Training and certification for a career in AV

David Willie, head of communication and collaboration technologies at Saville Audio Visual says that more can be done to increase awareness of AV specific certification. He talks to Tim Kridel.

TK: In your experience, how do people find out that the pro AV industry exists and decide that they should consider a career in it? For example, are some people joining pro AV because they work in IT, and with AV-IT convergence, they learn about pro AV and decide to switch careers? Are some, particularly young people, coming into the profession through vendor or integrator apprenticeships/internships?

DW: I think there are a variety of routes. Some via university or college undertaking a relevant technology course (IT, electronics, media production, etc.). Some via becoming a customer of Saville in a related role (as I did as an AV/IT manager in a large university). Some via associates working within the industry already. Some via the IT route you describe and some via recruitment marketing the industry. I think what makes the AV industry so interesting is the diversity of people who work within it and the diversity of reasons they joined the industry.

TK: Some people say many customers haven’t heard of pro AV accreditations such as CTS, so they don’t carry much weight when they’re choosing an integrator, consultant, etc. Some AV firms have responded by trying to educate potential customers about CTS, etc., and why they should hire a firm whose staff has such accreditations. What are you hearing?

DW: I’m not sure CTS qualified organisations are high on the initial priority list when clients are looking for potential suppliers. I think it should be, but I don’t think it’s widely known about by some decision makers. Buyers of AV technology vary widely and they are not necessarily AV professionals themselves.  

I think there are a number of integrators such as ourselves that regularly showcase our accreditation and talk about the level of training undertaken to become qualified. I think only with integrators and the wider industry promoting these professional qualifications will it progress.

TK: What can pro AV learn from IT in terms of accreditations?

DW: I think this is a difficult one, and it’s not easy to compare. For example, within IT, you have a few major global dominant manufactures such as Microsoft, Cisco, Apple. These are the organisations that have driven from their partner base up the importance of training and qualification. Microsoft, Cisco, etc. insistence that individuals and resellers need to undertake formal qualification training to gain access to their portfolio has been the foundation of formalising/accrediting the industry. More and more, now recruitment is focused on attracting people with Microsoft and Cisco qualifications than in some cases formal university degrees. We have similar training and certification programs within the AV industry, but none can really match the likes of Microsoft, Cisco and Apple in terms of global recognition and appeal.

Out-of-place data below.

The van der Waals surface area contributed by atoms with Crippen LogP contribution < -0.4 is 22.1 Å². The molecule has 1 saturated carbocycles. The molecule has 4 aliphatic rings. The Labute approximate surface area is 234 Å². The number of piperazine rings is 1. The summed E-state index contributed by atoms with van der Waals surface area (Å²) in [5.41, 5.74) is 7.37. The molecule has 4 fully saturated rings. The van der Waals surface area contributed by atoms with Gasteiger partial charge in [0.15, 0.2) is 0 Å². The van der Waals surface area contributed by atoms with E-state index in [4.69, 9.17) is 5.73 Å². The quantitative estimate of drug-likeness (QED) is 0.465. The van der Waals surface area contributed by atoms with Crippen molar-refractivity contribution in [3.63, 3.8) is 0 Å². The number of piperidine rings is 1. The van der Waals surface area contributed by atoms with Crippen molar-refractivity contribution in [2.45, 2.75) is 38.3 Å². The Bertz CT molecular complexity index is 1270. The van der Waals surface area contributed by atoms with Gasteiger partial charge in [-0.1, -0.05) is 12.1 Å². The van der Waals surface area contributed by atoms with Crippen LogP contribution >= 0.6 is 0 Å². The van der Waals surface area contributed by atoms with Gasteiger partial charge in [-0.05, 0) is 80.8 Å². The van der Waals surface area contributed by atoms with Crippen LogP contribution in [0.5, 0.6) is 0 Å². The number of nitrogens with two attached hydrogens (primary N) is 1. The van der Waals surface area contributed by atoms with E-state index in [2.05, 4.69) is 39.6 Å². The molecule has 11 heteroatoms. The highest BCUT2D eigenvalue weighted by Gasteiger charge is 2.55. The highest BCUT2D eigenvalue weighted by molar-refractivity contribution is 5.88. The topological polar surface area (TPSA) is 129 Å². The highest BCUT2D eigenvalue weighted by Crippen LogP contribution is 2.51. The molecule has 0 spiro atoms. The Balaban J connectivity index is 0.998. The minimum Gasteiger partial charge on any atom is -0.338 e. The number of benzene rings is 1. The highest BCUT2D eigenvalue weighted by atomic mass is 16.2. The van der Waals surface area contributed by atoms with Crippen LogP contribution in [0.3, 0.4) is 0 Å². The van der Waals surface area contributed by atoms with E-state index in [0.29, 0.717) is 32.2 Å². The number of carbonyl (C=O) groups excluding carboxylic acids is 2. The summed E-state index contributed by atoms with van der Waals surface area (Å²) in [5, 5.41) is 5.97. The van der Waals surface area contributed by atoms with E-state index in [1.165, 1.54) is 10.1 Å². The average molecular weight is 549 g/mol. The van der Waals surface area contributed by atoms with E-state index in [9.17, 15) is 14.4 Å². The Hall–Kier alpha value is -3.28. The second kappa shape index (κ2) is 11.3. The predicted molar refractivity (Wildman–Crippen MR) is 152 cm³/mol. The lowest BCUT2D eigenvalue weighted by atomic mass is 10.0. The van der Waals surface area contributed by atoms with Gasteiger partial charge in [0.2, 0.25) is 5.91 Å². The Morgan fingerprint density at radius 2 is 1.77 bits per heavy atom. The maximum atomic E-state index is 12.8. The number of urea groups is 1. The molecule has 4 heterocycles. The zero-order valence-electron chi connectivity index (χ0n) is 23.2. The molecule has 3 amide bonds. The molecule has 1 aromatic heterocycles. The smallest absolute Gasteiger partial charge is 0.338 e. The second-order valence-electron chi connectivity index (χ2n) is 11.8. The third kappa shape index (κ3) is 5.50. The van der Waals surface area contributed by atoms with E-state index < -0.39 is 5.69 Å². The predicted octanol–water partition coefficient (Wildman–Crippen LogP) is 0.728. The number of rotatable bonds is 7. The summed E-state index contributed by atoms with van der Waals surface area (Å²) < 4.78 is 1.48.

TK: With AV-IT convergence, are IT accreditations such as CCNA now as important, or maybe even more important, than CTS when it comes to career opportunities and advancement? 

DW: As per my previous answer, in part yes. More and more technologies are network centric and require a detailed understanding of network and software architecture. Certainly in the fast-paced and rapidly changing world of communication and collaboration solutions, it’s absolutely pivotal and a fundamental requirement that employees have this skillset from day one.

TK: Does our industry have enough types of accreditations, or do we need more? If so, what should InfoComm and/or other organisations considering adding?

DW: I think the key to progressing and developing accreditation within the AV industry is to promote one or two key qualification-awarding bodies. Once the wider customer base recognises and understands the value these accreditations provide, then it might be the time to introduce more. At this point in time, I think the challenge is to get the sector recognised via a smaller number of professional bodies. The more we have the more diluted and fragmented the industry will appear from the outside and the least customers will focus on it.

TK: How can vendor-led training/certification be improved?

DW: I think that all manufacturers who provide training/certification within the industry should ensure their courses count towards CTS points. This isn’t always the case. Some do. Some don’t. 

I know from personal experience after undertaking a substantial amount of technical and sales training from collaboration and UC manufactures such as Microsoft, Cisco, Polycom, Lifesize,  Avaya, ShoreTel and Smart, to name a few, none have contributed to renewing my CTS.  I now need to undertake more general AV training to receive the necessary points. Perhaps if industry-leading manufacturers helped ensure their courses contributed to the likes of CTS points, the wider industry community would benefit, and we’d be a substantial step forwards to recognition of these professional industry qualifications.  

David Willie also contributes to a wider feature on training and certification that you can read now. And you can learn more on the topic from Jon Dew-Stanley, director of Midwich Technical and Graeme Massey, managing director of AV recruiter JacobsMassey

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